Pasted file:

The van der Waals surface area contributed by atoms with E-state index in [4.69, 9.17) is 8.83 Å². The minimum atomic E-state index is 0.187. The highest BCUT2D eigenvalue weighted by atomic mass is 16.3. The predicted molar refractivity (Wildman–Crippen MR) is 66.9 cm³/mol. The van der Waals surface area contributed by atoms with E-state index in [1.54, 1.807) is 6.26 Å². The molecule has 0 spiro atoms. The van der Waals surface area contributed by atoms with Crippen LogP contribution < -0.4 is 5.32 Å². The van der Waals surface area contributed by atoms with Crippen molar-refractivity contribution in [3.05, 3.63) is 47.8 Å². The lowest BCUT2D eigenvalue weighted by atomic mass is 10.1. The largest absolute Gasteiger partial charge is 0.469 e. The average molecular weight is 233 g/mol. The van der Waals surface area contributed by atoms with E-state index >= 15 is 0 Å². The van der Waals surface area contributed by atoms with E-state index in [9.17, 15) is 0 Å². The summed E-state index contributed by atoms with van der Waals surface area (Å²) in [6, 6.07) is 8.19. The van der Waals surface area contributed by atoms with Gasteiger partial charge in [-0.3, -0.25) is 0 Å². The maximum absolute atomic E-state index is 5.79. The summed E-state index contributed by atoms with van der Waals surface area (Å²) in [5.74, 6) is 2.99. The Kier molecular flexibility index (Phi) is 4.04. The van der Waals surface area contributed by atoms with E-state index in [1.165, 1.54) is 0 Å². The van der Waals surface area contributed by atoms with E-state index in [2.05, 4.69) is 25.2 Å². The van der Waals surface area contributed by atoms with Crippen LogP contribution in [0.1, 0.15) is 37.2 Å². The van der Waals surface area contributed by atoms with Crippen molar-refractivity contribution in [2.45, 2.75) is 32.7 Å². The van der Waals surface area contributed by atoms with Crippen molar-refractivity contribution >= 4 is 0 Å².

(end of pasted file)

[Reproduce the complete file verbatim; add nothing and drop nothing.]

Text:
The van der Waals surface area contributed by atoms with E-state index in [4.69, 9.17) is 8.83 Å². The minimum atomic E-state index is 0.187. The highest BCUT2D eigenvalue weighted by atomic mass is 16.3. The predicted molar refractivity (Wildman–Crippen MR) is 66.9 cm³/mol. The van der Waals surface area contributed by atoms with E-state index in [1.54, 1.807) is 6.26 Å². The molecule has 0 spiro atoms. The van der Waals surface area contributed by atoms with Crippen LogP contribution < -0.4 is 5.32 Å². The van der Waals surface area contributed by atoms with Crippen molar-refractivity contribution in [3.05, 3.63) is 47.8 Å². The lowest BCUT2D eigenvalue weighted by atomic mass is 10.1. The largest absolute Gasteiger partial charge is 0.469 e. The average molecular weight is 233 g/mol. The van der Waals surface area contributed by atoms with E-state index >= 15 is 0 Å². The van der Waals surface area contributed by atoms with E-state index in [9.17, 15) is 0 Å². The summed E-state index contributed by atoms with van der Waals surface area (Å²) in [6, 6.07) is 8.19. The van der Waals surface area contributed by atoms with Gasteiger partial charge in [-0.3, -0.25) is 0 Å². The maximum absolute atomic E-state index is 5.79. The summed E-state index contributed by atoms with van der Waals surface area (Å²) in [5.74, 6) is 2.99. The Kier molecular flexibility index (Phi) is 4.04. The van der Waals surface area contributed by atoms with E-state index in [1.165, 1.54) is 0 Å². The van der Waals surface area contributed by atoms with E-state index in [2.05, 4.69) is 25.2 Å². The van der Waals surface area contributed by atoms with Crippen LogP contribution in [0.1, 0.15) is 37.2 Å². The van der Waals surface area contributed by atoms with Crippen molar-refractivity contribution in [2.45, 2.75) is 32.7 Å². The van der Waals surface area contributed by atoms with Crippen molar-refractivity contribution >= 4 is 0 Å².